The Oklahoma Corporation Commission (OCC) has ordered two disposal wells to stop operations and for another three wells to reduce their disposal volume after analyzing disposal well and seismicity data in the Cushing area, the agency said Friday.

According to the OCC, American Energy-Woodford LLC (AEW) — a private independent oil and gas company formed in 2014 by American Energy Partners LP — was ordered to shut in and plug back its Louis No. 6-3 well, and to shut in its Wilson No. 11-15 well. AEW was also ordered to reduce the volume of wastewater accepted at its Calyx No. 35-2 and Clay wells.

The OCC also ordered FHA Investments to reduce volume at its FHA No. 1-15 well.

All five wells lie within a 10-mile radius of Cushing, located in Payne County, and are classified by the OCC’s Oil and Gas Conservation Division (OGCD) as “wells of interest” because they target the Arbuckle formation.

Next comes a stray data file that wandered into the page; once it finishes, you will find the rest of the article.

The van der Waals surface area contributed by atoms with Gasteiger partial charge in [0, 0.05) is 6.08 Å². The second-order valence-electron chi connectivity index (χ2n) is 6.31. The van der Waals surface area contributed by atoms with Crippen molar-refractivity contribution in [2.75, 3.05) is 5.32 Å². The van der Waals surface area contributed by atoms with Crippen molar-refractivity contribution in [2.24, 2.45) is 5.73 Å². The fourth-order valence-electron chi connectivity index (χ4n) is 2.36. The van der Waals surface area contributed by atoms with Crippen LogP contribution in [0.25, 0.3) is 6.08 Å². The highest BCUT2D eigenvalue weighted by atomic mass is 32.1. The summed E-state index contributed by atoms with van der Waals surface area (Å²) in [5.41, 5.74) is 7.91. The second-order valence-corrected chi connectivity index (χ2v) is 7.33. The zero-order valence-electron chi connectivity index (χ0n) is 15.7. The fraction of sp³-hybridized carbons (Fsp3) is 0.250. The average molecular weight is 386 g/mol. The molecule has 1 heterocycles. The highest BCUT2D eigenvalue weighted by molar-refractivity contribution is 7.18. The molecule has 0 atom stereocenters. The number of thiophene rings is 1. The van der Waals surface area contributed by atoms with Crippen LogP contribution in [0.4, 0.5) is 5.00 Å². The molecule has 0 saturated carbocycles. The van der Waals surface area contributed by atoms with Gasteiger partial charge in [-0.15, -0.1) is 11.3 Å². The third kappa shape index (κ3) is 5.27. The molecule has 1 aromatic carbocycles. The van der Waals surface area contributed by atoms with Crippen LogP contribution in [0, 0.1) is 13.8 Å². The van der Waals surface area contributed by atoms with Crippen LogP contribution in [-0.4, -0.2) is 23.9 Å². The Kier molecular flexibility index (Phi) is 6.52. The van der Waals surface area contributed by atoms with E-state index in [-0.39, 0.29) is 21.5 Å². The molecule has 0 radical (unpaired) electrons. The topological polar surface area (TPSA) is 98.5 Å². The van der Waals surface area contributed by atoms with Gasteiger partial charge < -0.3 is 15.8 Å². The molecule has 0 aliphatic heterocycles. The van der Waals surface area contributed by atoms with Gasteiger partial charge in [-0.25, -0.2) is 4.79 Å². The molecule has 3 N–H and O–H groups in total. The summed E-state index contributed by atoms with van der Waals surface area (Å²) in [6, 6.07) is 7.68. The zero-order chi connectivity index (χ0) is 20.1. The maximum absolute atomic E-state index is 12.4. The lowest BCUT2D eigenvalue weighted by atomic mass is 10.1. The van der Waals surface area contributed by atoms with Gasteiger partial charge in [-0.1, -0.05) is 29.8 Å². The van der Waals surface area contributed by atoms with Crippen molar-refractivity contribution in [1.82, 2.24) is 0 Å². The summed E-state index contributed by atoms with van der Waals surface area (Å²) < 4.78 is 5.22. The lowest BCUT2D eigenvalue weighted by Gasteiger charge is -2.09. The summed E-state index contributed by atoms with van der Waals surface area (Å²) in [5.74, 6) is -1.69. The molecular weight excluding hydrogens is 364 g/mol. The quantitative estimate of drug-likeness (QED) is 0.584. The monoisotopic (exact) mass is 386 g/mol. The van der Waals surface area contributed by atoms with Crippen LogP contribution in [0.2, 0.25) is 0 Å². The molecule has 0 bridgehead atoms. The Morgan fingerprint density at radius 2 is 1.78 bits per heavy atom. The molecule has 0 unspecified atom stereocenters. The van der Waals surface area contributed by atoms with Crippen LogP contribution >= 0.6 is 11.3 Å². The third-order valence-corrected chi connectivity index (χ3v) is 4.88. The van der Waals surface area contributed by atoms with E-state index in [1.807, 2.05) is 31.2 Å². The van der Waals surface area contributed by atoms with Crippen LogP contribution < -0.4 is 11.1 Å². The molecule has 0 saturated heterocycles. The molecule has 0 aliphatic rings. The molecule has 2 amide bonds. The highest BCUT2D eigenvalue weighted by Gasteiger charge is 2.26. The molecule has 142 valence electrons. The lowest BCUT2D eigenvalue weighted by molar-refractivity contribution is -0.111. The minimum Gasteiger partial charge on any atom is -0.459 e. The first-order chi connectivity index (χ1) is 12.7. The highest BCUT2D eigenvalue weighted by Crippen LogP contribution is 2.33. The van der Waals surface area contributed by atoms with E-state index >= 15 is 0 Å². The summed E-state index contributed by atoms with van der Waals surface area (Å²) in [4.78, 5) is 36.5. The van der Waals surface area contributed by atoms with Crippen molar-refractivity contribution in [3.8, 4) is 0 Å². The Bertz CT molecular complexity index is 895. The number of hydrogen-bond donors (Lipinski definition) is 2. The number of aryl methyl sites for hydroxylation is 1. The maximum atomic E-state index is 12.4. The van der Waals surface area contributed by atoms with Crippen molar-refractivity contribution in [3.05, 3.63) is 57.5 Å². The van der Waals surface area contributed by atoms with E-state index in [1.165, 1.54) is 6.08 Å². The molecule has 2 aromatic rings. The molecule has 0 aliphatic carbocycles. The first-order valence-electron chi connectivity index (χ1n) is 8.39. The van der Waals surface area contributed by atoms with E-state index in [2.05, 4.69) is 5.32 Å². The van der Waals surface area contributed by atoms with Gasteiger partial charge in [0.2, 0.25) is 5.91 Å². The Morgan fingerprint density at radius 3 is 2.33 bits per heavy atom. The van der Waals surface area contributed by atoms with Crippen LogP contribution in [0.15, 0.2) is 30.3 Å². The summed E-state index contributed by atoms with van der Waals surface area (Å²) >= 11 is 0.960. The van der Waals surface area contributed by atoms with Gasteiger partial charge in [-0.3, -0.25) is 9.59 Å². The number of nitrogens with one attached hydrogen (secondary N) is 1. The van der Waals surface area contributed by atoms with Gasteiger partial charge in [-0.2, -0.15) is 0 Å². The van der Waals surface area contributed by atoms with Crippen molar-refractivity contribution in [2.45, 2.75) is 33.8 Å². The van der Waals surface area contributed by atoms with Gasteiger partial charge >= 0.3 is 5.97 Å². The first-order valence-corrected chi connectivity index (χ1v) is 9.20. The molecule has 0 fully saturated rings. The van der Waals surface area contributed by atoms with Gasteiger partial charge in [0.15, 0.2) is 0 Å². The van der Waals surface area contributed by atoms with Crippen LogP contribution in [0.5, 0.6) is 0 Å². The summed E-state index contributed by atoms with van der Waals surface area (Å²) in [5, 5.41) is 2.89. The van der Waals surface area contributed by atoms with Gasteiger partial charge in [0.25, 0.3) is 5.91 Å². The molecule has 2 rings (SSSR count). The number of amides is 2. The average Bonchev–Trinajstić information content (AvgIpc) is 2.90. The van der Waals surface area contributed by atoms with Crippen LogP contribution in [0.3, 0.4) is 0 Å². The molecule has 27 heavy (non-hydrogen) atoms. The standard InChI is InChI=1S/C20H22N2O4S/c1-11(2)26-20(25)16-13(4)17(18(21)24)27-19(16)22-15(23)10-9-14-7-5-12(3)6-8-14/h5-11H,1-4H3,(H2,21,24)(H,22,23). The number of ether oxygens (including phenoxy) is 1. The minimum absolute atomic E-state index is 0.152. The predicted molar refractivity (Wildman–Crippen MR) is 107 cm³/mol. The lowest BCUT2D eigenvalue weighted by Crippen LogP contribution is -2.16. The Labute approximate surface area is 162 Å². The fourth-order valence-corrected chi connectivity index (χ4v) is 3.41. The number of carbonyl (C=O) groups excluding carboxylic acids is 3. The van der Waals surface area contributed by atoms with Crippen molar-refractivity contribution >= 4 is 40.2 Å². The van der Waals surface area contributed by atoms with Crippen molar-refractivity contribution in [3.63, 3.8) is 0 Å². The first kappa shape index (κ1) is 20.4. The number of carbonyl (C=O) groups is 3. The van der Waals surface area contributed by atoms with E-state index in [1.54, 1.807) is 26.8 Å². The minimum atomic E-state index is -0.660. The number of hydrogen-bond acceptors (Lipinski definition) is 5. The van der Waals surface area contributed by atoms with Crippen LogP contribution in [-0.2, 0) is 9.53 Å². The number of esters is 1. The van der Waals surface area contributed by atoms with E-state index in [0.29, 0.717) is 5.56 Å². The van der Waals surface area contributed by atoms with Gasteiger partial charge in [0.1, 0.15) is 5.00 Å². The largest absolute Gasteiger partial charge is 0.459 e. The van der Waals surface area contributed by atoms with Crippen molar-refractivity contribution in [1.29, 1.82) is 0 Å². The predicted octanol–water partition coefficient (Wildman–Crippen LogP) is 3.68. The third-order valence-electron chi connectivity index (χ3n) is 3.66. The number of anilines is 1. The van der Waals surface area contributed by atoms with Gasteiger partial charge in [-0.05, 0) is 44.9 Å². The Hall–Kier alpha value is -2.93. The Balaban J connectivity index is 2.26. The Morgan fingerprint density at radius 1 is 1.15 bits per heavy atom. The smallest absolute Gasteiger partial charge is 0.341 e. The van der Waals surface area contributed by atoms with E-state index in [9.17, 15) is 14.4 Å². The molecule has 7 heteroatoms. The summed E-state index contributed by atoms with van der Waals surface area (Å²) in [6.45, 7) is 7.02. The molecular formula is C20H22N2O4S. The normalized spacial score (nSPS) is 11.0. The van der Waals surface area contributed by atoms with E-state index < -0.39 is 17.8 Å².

Last March, the OGCD issued a directive to operators of 347 disposal wells targeting the Arbuckle to prove they were not injecting oil and gas waste into basement rock below it. The directive was expanded to include an additional 211 disposal wells in July. That same month, the operators of another three wells agreed to change their operations (see Shale Daily, July 29; July 20; April 2).

Additional reductions were announced in August, after a swarm of 3.1-magnitude earthquakes near Oklahoma City (see Shale Daily, Aug. 18; Aug. 4).

Scientists with the Oklahoma Geological Survey (OGS) reported in April that the state was being hit by earthquakes at a rate about 600 times greater than historic background data (see Shale Daily, April 22). Seismicity increased from an average of one-and-a-half earthquakes of 3.0 magnitude or greater to about two-and-a-half such earthquakes every day in 2014.

According to the OGS, the earthquakes are primarily occurring within the crystalline basement. The majority of the state’s approximately 900 injection wells target the Arbuckle formation, which closely overlies the crystalline basement.

Last fall, Oklahoma regulators shut in a disposal well that was thought to have been drilled too deep following a spate of seismic activity in the area (see Shale Daily, Oct. 31, 2014).